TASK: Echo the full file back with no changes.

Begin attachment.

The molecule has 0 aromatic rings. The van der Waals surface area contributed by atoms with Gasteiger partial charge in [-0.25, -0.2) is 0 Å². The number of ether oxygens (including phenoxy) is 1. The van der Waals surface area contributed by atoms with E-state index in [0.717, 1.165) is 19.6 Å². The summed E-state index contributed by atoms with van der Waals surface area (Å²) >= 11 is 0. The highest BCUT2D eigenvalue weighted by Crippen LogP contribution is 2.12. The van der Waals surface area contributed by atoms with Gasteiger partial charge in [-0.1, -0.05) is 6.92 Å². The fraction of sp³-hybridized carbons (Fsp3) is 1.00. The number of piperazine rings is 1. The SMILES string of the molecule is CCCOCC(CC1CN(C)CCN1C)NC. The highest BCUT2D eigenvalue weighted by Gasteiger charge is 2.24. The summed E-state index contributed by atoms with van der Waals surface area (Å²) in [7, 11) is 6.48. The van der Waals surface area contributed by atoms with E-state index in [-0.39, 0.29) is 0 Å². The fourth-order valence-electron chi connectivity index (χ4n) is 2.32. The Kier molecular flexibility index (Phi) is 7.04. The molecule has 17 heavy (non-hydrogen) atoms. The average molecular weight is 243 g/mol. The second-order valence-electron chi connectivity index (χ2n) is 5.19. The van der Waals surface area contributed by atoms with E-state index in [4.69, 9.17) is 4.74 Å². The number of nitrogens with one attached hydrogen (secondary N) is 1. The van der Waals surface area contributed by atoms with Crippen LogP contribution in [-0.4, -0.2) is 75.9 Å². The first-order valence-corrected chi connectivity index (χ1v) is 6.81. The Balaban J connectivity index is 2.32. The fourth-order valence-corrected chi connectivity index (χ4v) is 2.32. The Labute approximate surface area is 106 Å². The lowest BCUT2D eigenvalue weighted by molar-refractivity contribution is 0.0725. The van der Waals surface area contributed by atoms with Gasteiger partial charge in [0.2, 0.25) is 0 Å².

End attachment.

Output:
The molecule has 0 aromatic rings. The van der Waals surface area contributed by atoms with Gasteiger partial charge in [-0.25, -0.2) is 0 Å². The number of ether oxygens (including phenoxy) is 1. The van der Waals surface area contributed by atoms with E-state index in [0.717, 1.165) is 19.6 Å². The summed E-state index contributed by atoms with van der Waals surface area (Å²) >= 11 is 0. The highest BCUT2D eigenvalue weighted by Crippen LogP contribution is 2.12. The van der Waals surface area contributed by atoms with Gasteiger partial charge in [-0.1, -0.05) is 6.92 Å². The fraction of sp³-hybridized carbons (Fsp3) is 1.00. The number of piperazine rings is 1. The SMILES string of the molecule is CCCOCC(CC1CN(C)CCN1C)NC. The highest BCUT2D eigenvalue weighted by Gasteiger charge is 2.24. The summed E-state index contributed by atoms with van der Waals surface area (Å²) in [7, 11) is 6.48. The van der Waals surface area contributed by atoms with E-state index in [-0.39, 0.29) is 0 Å². The fourth-order valence-electron chi connectivity index (χ4n) is 2.32. The Kier molecular flexibility index (Phi) is 7.04. The molecule has 17 heavy (non-hydrogen) atoms. The average molecular weight is 243 g/mol. The second-order valence-electron chi connectivity index (χ2n) is 5.19. The van der Waals surface area contributed by atoms with E-state index in [4.69, 9.17) is 4.74 Å². The number of nitrogens with one attached hydrogen (secondary N) is 1. The van der Waals surface area contributed by atoms with Crippen LogP contribution in [-0.4, -0.2) is 75.9 Å². The first-order valence-corrected chi connectivity index (χ1v) is 6.81. The Balaban J connectivity index is 2.32. The fourth-order valence-corrected chi connectivity index (χ4v) is 2.32. The Labute approximate surface area is 106 Å². The lowest BCUT2D eigenvalue weighted by molar-refractivity contribution is 0.0725. The van der Waals surface area contributed by atoms with Gasteiger partial charge in [0.2, 0.25) is 0 Å².